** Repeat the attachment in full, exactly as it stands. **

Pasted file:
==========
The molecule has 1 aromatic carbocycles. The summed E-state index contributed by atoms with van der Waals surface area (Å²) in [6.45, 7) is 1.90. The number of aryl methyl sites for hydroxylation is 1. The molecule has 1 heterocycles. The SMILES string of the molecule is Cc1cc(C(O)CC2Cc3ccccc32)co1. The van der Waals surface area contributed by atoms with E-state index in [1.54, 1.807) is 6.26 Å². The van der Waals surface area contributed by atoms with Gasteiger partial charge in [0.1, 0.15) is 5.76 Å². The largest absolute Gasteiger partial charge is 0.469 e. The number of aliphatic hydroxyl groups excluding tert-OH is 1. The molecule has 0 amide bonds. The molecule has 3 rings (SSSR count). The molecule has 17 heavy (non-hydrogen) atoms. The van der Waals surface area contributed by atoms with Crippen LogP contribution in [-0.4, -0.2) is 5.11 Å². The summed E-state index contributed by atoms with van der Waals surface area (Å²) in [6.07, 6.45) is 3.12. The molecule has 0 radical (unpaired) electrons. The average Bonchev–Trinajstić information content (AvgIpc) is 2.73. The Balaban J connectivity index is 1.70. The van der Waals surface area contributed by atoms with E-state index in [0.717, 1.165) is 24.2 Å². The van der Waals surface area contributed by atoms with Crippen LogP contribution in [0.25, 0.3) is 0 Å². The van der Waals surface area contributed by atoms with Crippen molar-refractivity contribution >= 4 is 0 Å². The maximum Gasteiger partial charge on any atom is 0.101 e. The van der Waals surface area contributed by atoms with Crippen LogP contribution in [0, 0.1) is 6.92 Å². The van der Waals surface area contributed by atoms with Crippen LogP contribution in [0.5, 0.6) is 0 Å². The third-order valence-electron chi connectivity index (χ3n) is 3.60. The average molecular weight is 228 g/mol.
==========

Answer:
The molecule has 1 aromatic carbocycles. The summed E-state index contributed by atoms with van der Waals surface area (Å²) in [6.45, 7) is 1.90. The number of aryl methyl sites for hydroxylation is 1. The molecule has 1 heterocycles. The SMILES string of the molecule is Cc1cc(C(O)CC2Cc3ccccc32)co1. The van der Waals surface area contributed by atoms with E-state index in [1.54, 1.807) is 6.26 Å². The van der Waals surface area contributed by atoms with Gasteiger partial charge in [0.1, 0.15) is 5.76 Å². The largest absolute Gasteiger partial charge is 0.469 e. The number of aliphatic hydroxyl groups excluding tert-OH is 1. The molecule has 0 amide bonds. The molecule has 3 rings (SSSR count). The molecule has 17 heavy (non-hydrogen) atoms. The van der Waals surface area contributed by atoms with Crippen LogP contribution in [-0.4, -0.2) is 5.11 Å². The summed E-state index contributed by atoms with van der Waals surface area (Å²) in [6.07, 6.45) is 3.12. The molecule has 0 radical (unpaired) electrons. The average Bonchev–Trinajstić information content (AvgIpc) is 2.73. The Balaban J connectivity index is 1.70. The van der Waals surface area contributed by atoms with E-state index in [0.717, 1.165) is 24.2 Å². The van der Waals surface area contributed by atoms with Crippen LogP contribution in [0.25, 0.3) is 0 Å². The van der Waals surface area contributed by atoms with Crippen molar-refractivity contribution >= 4 is 0 Å². The maximum Gasteiger partial charge on any atom is 0.101 e. The van der Waals surface area contributed by atoms with Crippen LogP contribution in [0, 0.1) is 6.92 Å². The van der Waals surface area contributed by atoms with Crippen LogP contribution in [0.5, 0.6) is 0 Å². The third-order valence-electron chi connectivity index (χ3n) is 3.60. The average molecular weight is 228 g/mol.